AS DEATHS in Panchkula crossed the 100-mark on Thursday, the district figured in the top five in Haryana to reach the grim milestone, after Faridabad, Gurgaon, Ambala, and Karnal. CMO Panchkula, Dr Jasjeet Kaur, spoke to Pallavi Singhal about the disease progress, the obstacles faced and what the future holds.
Panchkula had witnessed only two deaths by July end, and the number continuously increased to reach 86 on September 30. How does the department assess them?
If we look at the whole picture since it began, we had tested a total of 19,370 samples till July end. In June, when unlock began, we started focusing on demographic and area-wise sampling where we specifically targeted travellers as we had controlled travel back then. We had a positivity rate of approximately 3.8 per cent then. All of this had kept the cases low, thus reporting zero casualties.
Then on, as cases grew, we started sampling more by July. Yet only two deaths had been reported by July end.
As cases started growing in August, we dramatically ramped up sampling, to pick up cases early. In August alone we sampled more than 19,000 people, and the positivity rate was touching almost 10-15 per cent. As a result, deaths also rose and from two we reached 18. Total of 20 deaths had been recorded by August end.
Further, as we witnessed the peak in September, we consequentially sampled as many as 23,000 people within the month. Positivity rates went up as high as 25 per cent on some days, while remaining stable at 20 per cent per day. Thus, correspondingly, we recorded 66 deaths in the month of September alone.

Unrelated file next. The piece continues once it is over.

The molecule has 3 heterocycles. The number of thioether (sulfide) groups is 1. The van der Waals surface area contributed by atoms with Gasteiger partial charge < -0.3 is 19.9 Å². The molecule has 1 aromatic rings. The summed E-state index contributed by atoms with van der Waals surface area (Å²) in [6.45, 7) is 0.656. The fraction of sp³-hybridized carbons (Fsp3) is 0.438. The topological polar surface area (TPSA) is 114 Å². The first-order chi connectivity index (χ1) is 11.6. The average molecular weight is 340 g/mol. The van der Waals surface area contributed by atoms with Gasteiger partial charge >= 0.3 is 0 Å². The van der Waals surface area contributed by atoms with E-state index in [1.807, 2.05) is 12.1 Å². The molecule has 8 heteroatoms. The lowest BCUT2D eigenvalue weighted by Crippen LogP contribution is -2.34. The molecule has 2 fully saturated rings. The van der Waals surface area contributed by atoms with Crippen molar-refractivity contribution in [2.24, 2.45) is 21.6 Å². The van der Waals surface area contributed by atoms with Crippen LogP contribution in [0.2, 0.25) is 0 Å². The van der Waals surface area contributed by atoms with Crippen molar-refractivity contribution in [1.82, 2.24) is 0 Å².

Statistically, the number of deaths increase with more people testing positive.
Even though cases in district have seen a gradual decrease in the past ten days, why have the deaths remained consistent?
The deaths are a direct result of rise in cases. So, the cycle goes like—when the positivity rate rises, infection is spread in the first week, then inflammation starts in those infected but not isolated/diagnosed by the second week. The deaths are thus generally reported in a week to ten days as serious cases start going into mortality. This gap always exists.
So, the number of positive cases has started decreasing only right now, but the patients already sick, especially ones who are serious, had been reported in the previous cycle itself.
Clinically speaking, a person’s inflammatory response kicks off in a week and thus the deaths will not decrease right now. If the numbers remain consistently low, the deaths will correspondingly decline in almost two weeks.
We have crossed 100 now, but the number of deaths has also come down. From reporting 4-5 of them every day, we are now reporting 1-2 every day. Hopefully if the decline continues, deaths should decrease in the coming days.
Can the lesser number of cases be a result of decreased sampling?
Even though the sampling had been reduced for almost a week in the intervening days of September and October, we have now resumed it to maximum.
It had not been decreased significantly. From an average of conducting 1,300 tests per day in September, we are now conducting 900-1000 tests a day. The reduction in cases can thus not be blamed upon decreased sampling.
I also feel that the sampling has come down due to people being reluctant in getting tested despite our best efforts. We are trying to encourage them to come forward through several ways, including surveys and by taking sampling centres to them. Meanwhile our positivity rate has also gone down to 7-8 per cent.
There have been instances where deaths have been reported later than they happened. Why?
We report deaths only after an assessment of cases, and thus, several times, the numbers are added not on the day the deaths occurred, but later. We want to be very sure before reporting that a death is related to the virus.